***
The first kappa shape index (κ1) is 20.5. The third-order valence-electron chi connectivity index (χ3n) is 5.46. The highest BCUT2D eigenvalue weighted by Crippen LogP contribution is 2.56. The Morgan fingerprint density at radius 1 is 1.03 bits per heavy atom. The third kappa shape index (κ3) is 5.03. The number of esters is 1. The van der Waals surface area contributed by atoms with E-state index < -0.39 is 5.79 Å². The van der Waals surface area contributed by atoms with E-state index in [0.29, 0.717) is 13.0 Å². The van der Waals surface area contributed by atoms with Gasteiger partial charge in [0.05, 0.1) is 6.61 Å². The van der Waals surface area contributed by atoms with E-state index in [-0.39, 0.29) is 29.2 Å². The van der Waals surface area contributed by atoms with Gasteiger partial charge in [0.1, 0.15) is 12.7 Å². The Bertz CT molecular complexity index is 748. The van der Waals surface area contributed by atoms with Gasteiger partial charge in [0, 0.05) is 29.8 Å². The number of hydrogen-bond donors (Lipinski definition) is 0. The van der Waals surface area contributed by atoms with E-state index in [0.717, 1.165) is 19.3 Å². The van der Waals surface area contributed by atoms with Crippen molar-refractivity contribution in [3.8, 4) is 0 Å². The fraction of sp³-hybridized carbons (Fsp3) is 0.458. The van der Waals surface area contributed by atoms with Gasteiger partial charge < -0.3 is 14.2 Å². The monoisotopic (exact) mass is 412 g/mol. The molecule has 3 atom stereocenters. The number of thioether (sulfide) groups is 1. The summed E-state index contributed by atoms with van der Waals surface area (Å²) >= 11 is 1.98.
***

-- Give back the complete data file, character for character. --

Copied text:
The first kappa shape index (κ1) is 20.5. The third-order valence-electron chi connectivity index (χ3n) is 5.46. The highest BCUT2D eigenvalue weighted by Crippen LogP contribution is 2.56. The Morgan fingerprint density at radius 1 is 1.03 bits per heavy atom. The third kappa shape index (κ3) is 5.03. The number of esters is 1. The van der Waals surface area contributed by atoms with E-state index < -0.39 is 5.79 Å². The van der Waals surface area contributed by atoms with E-state index in [0.29, 0.717) is 13.0 Å². The van der Waals surface area contributed by atoms with Gasteiger partial charge in [0.05, 0.1) is 6.61 Å². The van der Waals surface area contributed by atoms with E-state index in [-0.39, 0.29) is 29.2 Å². The van der Waals surface area contributed by atoms with Gasteiger partial charge in [0.1, 0.15) is 12.7 Å². The Bertz CT molecular complexity index is 748. The van der Waals surface area contributed by atoms with Gasteiger partial charge in [0, 0.05) is 29.8 Å². The number of hydrogen-bond donors (Lipinski definition) is 0. The van der Waals surface area contributed by atoms with E-state index in [0.717, 1.165) is 19.3 Å². The van der Waals surface area contributed by atoms with Crippen molar-refractivity contribution in [3.8, 4) is 0 Å². The fraction of sp³-hybridized carbons (Fsp3) is 0.458. The van der Waals surface area contributed by atoms with Gasteiger partial charge < -0.3 is 14.2 Å². The monoisotopic (exact) mass is 412 g/mol. The molecule has 3 atom stereocenters. The number of thioether (sulfide) groups is 1. The summed E-state index contributed by atoms with van der Waals surface area (Å²) >= 11 is 1.98.